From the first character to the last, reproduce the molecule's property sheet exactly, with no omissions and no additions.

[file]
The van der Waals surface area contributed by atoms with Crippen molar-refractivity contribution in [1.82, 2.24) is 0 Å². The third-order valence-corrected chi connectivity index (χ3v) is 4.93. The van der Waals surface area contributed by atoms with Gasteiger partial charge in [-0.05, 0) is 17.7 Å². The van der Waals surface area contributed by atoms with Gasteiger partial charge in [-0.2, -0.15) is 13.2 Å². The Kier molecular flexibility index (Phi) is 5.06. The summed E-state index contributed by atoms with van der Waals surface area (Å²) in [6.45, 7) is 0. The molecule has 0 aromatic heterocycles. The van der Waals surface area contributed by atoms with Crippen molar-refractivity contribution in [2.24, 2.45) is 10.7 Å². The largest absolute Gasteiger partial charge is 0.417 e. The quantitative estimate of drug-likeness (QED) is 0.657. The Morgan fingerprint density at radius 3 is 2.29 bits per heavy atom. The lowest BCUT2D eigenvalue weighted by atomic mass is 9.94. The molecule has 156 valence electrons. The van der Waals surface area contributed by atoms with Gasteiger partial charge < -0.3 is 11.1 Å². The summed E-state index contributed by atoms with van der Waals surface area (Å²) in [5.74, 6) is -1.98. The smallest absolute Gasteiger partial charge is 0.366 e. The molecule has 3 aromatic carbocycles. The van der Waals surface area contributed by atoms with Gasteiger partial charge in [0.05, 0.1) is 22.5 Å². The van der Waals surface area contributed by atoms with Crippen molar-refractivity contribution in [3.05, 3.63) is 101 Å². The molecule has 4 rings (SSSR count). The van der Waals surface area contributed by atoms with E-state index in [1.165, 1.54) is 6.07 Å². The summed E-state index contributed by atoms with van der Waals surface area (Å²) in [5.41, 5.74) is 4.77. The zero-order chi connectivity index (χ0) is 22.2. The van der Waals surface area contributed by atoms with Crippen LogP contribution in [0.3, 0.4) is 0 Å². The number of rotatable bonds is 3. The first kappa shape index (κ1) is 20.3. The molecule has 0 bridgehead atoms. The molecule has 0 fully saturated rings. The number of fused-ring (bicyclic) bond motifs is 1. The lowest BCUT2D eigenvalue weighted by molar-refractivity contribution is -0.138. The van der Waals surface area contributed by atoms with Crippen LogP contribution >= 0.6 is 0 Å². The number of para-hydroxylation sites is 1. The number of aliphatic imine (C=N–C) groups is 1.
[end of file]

The van der Waals surface area contributed by atoms with Crippen molar-refractivity contribution in [1.82, 2.24) is 0 Å². The third-order valence-corrected chi connectivity index (χ3v) is 4.93. The van der Waals surface area contributed by atoms with Gasteiger partial charge in [-0.05, 0) is 17.7 Å². The van der Waals surface area contributed by atoms with Gasteiger partial charge in [-0.2, -0.15) is 13.2 Å². The Kier molecular flexibility index (Phi) is 5.06. The summed E-state index contributed by atoms with van der Waals surface area (Å²) in [6.45, 7) is 0. The molecule has 0 aromatic heterocycles. The van der Waals surface area contributed by atoms with Crippen molar-refractivity contribution in [2.24, 2.45) is 10.7 Å². The largest absolute Gasteiger partial charge is 0.417 e. The quantitative estimate of drug-likeness (QED) is 0.657. The Morgan fingerprint density at radius 3 is 2.29 bits per heavy atom. The lowest BCUT2D eigenvalue weighted by atomic mass is 9.94. The molecule has 156 valence electrons. The van der Waals surface area contributed by atoms with Gasteiger partial charge < -0.3 is 11.1 Å². The summed E-state index contributed by atoms with van der Waals surface area (Å²) in [5.74, 6) is -1.98. The smallest absolute Gasteiger partial charge is 0.366 e. The molecule has 3 aromatic carbocycles. The van der Waals surface area contributed by atoms with Gasteiger partial charge in [0.05, 0.1) is 22.5 Å². The van der Waals surface area contributed by atoms with Crippen molar-refractivity contribution in [3.05, 3.63) is 101 Å². The molecule has 4 rings (SSSR count). The van der Waals surface area contributed by atoms with E-state index in [1.165, 1.54) is 6.07 Å². The summed E-state index contributed by atoms with van der Waals surface area (Å²) in [5.41, 5.74) is 4.77. The zero-order chi connectivity index (χ0) is 22.2. The van der Waals surface area contributed by atoms with Crippen LogP contribution in [0.3, 0.4) is 0 Å². The number of rotatable bonds is 3. The first kappa shape index (κ1) is 20.3. The molecule has 0 bridgehead atoms. The molecule has 0 fully saturated rings. The number of fused-ring (bicyclic) bond motifs is 1. The lowest BCUT2D eigenvalue weighted by molar-refractivity contribution is -0.138. The van der Waals surface area contributed by atoms with Crippen LogP contribution >= 0.6 is 0 Å². The number of para-hydroxylation sites is 1. The number of aliphatic imine (C=N–C) groups is 1.